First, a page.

Things Said At Funerals

thYou always hear glowing and bold qualities attributed to the person in the coffin or in the small walnut box.  Grandiose qualities that make you wonder why peace has not been achieved in the world or a stronger economy achieved or promising talks between Israel and Palestine.  “What a guy,” we say to ourselves as qualities are freely thrown about until the service is ended and the food is served.  I say to myself, “I thought he was accountant?”

As someone who’s officiated more funerals than weddings, I wish I heard more of what I experienced in the life of someone I cared about.

People I know have good qualities but the enduring memories for me is the “smells and bells” as Catholic say.  It’s the cinnamon on buttered buns and placed in the oven before we arrived so that we’d smell them as we entered the kitchen.  It’s the holy water crossed on our foreheads at night as though it counted as a blessing from a layperson.  (However being 10 years old, I accepted it as a an acceptable Catholic practice from a parent to a child.)

Cigar smoke, Old Spice from my dad and Estee Lauder on my mom (if I even get to smell them these days), a head laid on a sun dried, ironed pillow case that assured me that my D in arithmetic meant other options would be available to me twenty years down the road.  My mother had a habit of rubbing her index and middle finger together and my dad had a smirk that told us kids that he had no idea what we were talking about but that he’d still listen.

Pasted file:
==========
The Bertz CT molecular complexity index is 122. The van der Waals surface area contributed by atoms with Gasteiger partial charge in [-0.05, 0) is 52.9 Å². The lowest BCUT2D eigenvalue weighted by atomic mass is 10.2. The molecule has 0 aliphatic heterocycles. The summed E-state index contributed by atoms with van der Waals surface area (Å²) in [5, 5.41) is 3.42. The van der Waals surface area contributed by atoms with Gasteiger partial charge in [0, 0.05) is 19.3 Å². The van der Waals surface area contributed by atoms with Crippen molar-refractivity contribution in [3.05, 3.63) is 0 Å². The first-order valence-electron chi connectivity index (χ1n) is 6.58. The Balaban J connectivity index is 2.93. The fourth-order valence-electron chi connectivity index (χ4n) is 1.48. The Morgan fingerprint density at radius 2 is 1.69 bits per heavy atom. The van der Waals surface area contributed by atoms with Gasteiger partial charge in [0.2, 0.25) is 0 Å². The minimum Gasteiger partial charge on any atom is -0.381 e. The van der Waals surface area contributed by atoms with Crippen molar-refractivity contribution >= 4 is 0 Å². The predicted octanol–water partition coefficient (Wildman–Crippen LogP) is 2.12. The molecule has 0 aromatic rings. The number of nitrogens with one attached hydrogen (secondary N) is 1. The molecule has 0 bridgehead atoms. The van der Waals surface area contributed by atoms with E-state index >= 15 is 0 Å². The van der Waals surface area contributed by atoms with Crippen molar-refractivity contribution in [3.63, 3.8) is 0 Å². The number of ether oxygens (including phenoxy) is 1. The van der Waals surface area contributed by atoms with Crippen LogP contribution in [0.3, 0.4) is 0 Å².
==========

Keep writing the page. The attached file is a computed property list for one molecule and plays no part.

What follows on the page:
Friends’ memories include Lou Rawls singing, “You’ll Never Find,” and surprisingly, Janis Joplin with “A Little Piece of My Heart” from a demure friend.  Eating pizza by myself can conjure passed friends and the fun nights we had together.  At my dad’s funeral a priest friend did the cemetery service and used one of my dad’s cigar as incense.  It meant a lot to my family.  (The smoke lifted upward too!)

The bold qualities are what we hear in the public time of a funeral but I think what lasts is the smells and bells.  And they reappear to us when we least expect them which makes it the best in remembering them and then in remembering them again.

About Rev. Joe Jagodensky, SDS.

A Roman Catholic priest since 1980 and a member of the Society of the Divine Savior (Salvatorians). Six books on the Catholic church and U.S. culture are available on
This entry was posted in Spirituality. Bookmark the permalink.

Leave a Reply

Fill in your details below or click an icon to log in: Logo

You are commenting using your account. Log Out /  Change )

Facebook photo

You are commenting using your Facebook account. Log Out /  Change )

Connecting to %s

This site uses Akismet to reduce spam. Learn how your comment data is processed.